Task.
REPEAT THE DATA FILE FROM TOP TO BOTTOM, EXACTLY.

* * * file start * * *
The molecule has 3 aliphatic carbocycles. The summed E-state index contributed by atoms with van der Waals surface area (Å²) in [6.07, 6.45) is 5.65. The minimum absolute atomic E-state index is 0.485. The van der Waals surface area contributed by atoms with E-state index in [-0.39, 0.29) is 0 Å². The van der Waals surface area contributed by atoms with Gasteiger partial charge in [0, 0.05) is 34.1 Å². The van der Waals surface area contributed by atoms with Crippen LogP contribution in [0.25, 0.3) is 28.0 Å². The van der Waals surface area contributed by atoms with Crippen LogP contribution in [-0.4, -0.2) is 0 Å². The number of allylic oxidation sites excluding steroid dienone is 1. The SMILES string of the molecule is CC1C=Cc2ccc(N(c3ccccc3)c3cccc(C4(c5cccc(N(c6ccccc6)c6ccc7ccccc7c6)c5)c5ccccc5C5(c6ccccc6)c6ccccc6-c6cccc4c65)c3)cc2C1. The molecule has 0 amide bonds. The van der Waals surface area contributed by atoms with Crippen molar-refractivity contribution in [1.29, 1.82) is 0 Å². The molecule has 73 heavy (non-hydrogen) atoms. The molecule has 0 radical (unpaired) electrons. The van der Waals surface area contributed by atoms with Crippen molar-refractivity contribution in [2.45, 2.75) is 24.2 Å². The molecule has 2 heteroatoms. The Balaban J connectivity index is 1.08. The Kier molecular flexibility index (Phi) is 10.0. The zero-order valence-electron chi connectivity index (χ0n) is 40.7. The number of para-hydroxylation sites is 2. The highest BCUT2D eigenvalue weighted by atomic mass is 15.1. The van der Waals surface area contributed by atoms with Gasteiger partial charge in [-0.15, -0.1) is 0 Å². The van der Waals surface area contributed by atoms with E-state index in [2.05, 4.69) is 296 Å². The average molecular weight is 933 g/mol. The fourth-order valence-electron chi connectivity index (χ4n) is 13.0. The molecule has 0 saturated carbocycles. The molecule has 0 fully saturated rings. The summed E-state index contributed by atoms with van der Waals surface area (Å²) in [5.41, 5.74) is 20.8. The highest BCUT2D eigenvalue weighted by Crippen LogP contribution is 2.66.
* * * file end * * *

The molecule has 3 aliphatic carbocycles. The summed E-state index contributed by atoms with van der Waals surface area (Å²) in [6.07, 6.45) is 5.65. The minimum absolute atomic E-state index is 0.485. The van der Waals surface area contributed by atoms with E-state index in [-0.39, 0.29) is 0 Å². The van der Waals surface area contributed by atoms with Gasteiger partial charge in [0, 0.05) is 34.1 Å². The van der Waals surface area contributed by atoms with Crippen LogP contribution in [0.25, 0.3) is 28.0 Å². The van der Waals surface area contributed by atoms with Crippen LogP contribution in [-0.4, -0.2) is 0 Å². The number of allylic oxidation sites excluding steroid dienone is 1. The SMILES string of the molecule is CC1C=Cc2ccc(N(c3ccccc3)c3cccc(C4(c5cccc(N(c6ccccc6)c6ccc7ccccc7c6)c5)c5ccccc5C5(c6ccccc6)c6ccccc6-c6cccc4c65)c3)cc2C1. The molecule has 0 amide bonds. The van der Waals surface area contributed by atoms with Crippen molar-refractivity contribution in [1.29, 1.82) is 0 Å². The molecule has 73 heavy (non-hydrogen) atoms. The molecule has 0 radical (unpaired) electrons. The van der Waals surface area contributed by atoms with Crippen molar-refractivity contribution in [2.45, 2.75) is 24.2 Å². The molecule has 2 heteroatoms. The Balaban J connectivity index is 1.08. The Kier molecular flexibility index (Phi) is 10.0. The zero-order valence-electron chi connectivity index (χ0n) is 40.7. The number of para-hydroxylation sites is 2. The highest BCUT2D eigenvalue weighted by atomic mass is 15.1. The van der Waals surface area contributed by atoms with Gasteiger partial charge in [-0.15, -0.1) is 0 Å². The van der Waals surface area contributed by atoms with E-state index in [2.05, 4.69) is 296 Å². The average molecular weight is 933 g/mol. The fourth-order valence-electron chi connectivity index (χ4n) is 13.0. The molecule has 0 saturated carbocycles. The molecule has 0 fully saturated rings. The summed E-state index contributed by atoms with van der Waals surface area (Å²) in [5.41, 5.74) is 20.8. The highest BCUT2D eigenvalue weighted by Crippen LogP contribution is 2.66.